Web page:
SHUNZHI c.1650 – 1660. Transitional Porcelain.
A Pair of Transitional Wucai Porcelain Jars and Covers, Shunzhi Period 1644-1661. These Wucai Jars and Covers are Decorated with Some of the Bajixiang `Eight Treasures` Suspended from Ribbons.
Wucai Means Five Coloured Enamels. These are Red, Green, Yellow, Blue (underglazed) and the White of the Porcelain Itself.
- One jar and cover in perfect condition. One jar with a crack c.45 mm and another c.40 mm, a shoulder crack c.33 mm long.
- Height : 12.8 cm (5 inches).
- Stock number
Shunzhi 1644-1661 :
The Shunzhi emperor (lived 1638 to 1661) was the second emperor of the Manchu Qing dynasty, and the first Qing emperor to rule over China proper. He ascended to the throne aged five (six sui according to traditional Chinese count) in 1643 upon the death of his father, Hong Taiji, but actual power during the early part of his reign lay in the hands of the appointed regents, Princes Dorgon and Jirgalang. With the Qing pacification of the former Ming provinces almost complete, he died still a young man, although in circumstances that have lent themselves to rumour and speculation.
In the midst of much upheaval, the Manchus seized control of Beijing in June 1644, and in October of the same year the Shunzhi emperor`s uncle, the chief regent Prince, proclaimed the Qing dynasty to be the legitimate successor to the Ming dynasty. Therefore, although the Shunzhi emperor was not the founder of the Qing dynasty, he was the first Qing emperor of China.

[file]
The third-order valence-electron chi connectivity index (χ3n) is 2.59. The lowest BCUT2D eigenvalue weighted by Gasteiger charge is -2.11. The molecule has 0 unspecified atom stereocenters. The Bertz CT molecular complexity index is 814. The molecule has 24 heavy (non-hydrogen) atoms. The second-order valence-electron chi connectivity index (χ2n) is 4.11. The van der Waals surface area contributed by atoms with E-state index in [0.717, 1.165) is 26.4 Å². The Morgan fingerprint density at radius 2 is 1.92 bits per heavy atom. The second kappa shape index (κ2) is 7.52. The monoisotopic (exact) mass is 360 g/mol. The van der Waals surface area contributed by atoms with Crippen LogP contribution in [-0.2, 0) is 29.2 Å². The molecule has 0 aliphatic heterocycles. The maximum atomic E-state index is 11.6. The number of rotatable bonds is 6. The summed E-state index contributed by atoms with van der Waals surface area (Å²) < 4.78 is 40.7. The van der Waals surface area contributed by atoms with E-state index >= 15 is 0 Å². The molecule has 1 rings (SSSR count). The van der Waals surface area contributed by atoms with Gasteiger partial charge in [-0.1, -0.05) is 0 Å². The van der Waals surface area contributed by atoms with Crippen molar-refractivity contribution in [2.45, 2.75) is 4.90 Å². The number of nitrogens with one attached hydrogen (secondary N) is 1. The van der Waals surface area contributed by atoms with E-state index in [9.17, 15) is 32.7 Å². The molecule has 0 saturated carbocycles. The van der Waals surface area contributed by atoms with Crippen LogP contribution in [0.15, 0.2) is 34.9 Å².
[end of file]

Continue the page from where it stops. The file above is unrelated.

His mother was Empress Dowager Xiao Zhuang Wen who was an excellent politician during the period. The young emperor disliked his uncle, the chief regent Prince Dorgon, and after Dorgon`s death in 1650 the emperor stripped both him and Dorgon`s brother, Prince Dodo, of their titles, although he was only 12 years old at the time.
During his short reign, the Shunzhi emperor encouraged the Han Chinese to participate in government activities. He was a scholar and employed Han Chinese to teach his children.
The emperor married his mother`s niece, but demoted the empress several years later. Four months after his favourite concubine passed away, he died of smallpox. Before he passed away, he appointed four regents to help his son, Hiowan Yei. They were Oboi, Sonin, Suksaha and Ebilun. It was believed that the young emperor did not pass away but left the palace to become a monk.